In English at King Ethelbert School, we aim to create and deliver a broad and balanced curriculum that inspires and fosters a love of English. Students are given opportunities to develop a breadth of knowledge and skills, and to build on previous knowledge. The curriculum aims to be both culturally relevant and globally diverse, and rich in variety, opening students to experiences and ways of thinking that have been previously unfamiliar to them, and therefore building their cultural capital. The curriculum is coherent, logical and sequenced effectively to achieve these aims.
At Key Stage Three, we aim to develop an awareness of the wider value of English, demonstrating that the skills learnt are not just about assessment and passing exams, but about wider interests, passions and opportunities in a global society. There is a greater focus on knowledge and retaining this knowledge than there has been previously, and students are encouraged to be independent learners, taking responsibility for their own development in this subject. Key Stage Three lessons have a clear focus on developing oracy skills and elevating vocabulary. Opportunities for reading texts outside students’ ‘comfort zones’ have been embedded into the curriculum.
At Key Stage Four, we aim to prepare students, not only for examinations, but for the wider world – we encourage consideration of others’ perspectives and viewpoints, through both Language and Literature, and aim to produce students who can articulate their own viewpoints verbally and in writing. Opportunities for discussion ideas and opinions are integrated throughout the course, and teaching topics are current and relevant to students’ own experiences.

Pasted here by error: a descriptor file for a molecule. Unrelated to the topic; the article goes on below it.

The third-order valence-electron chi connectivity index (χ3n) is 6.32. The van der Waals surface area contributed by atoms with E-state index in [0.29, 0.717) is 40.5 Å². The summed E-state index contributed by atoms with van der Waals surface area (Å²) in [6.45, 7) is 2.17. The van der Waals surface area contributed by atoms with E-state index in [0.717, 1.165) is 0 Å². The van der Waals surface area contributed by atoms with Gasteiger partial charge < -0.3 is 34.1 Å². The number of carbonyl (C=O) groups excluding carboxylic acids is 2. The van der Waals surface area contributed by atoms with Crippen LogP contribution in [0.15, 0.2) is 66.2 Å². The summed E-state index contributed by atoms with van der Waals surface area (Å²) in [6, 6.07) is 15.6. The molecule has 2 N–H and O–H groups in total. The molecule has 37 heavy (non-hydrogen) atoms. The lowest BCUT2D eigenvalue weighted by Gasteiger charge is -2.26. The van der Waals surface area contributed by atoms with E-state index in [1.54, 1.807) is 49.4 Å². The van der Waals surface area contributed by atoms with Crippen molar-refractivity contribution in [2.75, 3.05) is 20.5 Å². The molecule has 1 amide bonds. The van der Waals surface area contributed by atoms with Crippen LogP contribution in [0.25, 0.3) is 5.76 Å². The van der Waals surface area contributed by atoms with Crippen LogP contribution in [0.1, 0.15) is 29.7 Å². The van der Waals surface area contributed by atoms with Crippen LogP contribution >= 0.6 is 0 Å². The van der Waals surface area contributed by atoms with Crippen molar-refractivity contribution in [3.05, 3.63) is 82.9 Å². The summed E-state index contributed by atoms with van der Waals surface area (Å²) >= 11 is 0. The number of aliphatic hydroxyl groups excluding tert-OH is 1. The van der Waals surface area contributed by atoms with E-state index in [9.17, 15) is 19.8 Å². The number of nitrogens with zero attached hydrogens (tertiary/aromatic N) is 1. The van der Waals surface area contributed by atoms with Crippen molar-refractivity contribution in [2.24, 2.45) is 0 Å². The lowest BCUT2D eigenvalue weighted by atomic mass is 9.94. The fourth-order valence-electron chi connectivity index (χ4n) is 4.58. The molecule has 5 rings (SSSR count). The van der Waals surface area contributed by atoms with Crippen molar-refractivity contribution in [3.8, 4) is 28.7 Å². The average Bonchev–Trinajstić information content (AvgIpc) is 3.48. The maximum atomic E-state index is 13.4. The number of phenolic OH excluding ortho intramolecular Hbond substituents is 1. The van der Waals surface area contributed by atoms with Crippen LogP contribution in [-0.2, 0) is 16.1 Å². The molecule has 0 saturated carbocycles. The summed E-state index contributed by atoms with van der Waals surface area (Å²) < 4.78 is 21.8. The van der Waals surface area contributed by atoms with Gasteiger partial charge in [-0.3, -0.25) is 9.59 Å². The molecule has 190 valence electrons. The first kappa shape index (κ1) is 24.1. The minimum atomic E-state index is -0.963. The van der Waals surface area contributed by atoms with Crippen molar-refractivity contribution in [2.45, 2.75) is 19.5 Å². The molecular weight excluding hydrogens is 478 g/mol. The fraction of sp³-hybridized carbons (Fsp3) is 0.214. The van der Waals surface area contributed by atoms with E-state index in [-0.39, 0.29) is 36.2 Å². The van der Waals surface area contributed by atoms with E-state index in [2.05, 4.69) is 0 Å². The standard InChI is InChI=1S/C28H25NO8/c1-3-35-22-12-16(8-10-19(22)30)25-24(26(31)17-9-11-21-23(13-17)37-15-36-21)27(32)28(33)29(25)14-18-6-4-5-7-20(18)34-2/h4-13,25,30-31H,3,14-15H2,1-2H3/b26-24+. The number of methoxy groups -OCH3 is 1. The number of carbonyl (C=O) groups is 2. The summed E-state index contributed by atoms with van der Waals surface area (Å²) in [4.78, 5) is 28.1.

Students study a broad range of texts, from the classics to the contemporary, which allows for a diverse curriculum, often raising important questions in life and moral debate while addressing significant historical, social and cultural issues. Areas covered include World War One literature, a unit based on ‘London Life’ which incorporates a range of poetry, non-fiction texts and the classical work of Dickens, and creative and non-fiction writing based on global issues. Students are encouraged to develop their cultural capital with wider reading, experience of live theatre through our affiliation with the Royal Shakespeare Company and the opportunity to have their work published as a result of the many poetry and creative writing competitions we offer. Students are expected to take pride in their work and, as such, all work is expected to be presented to their highest personal standard.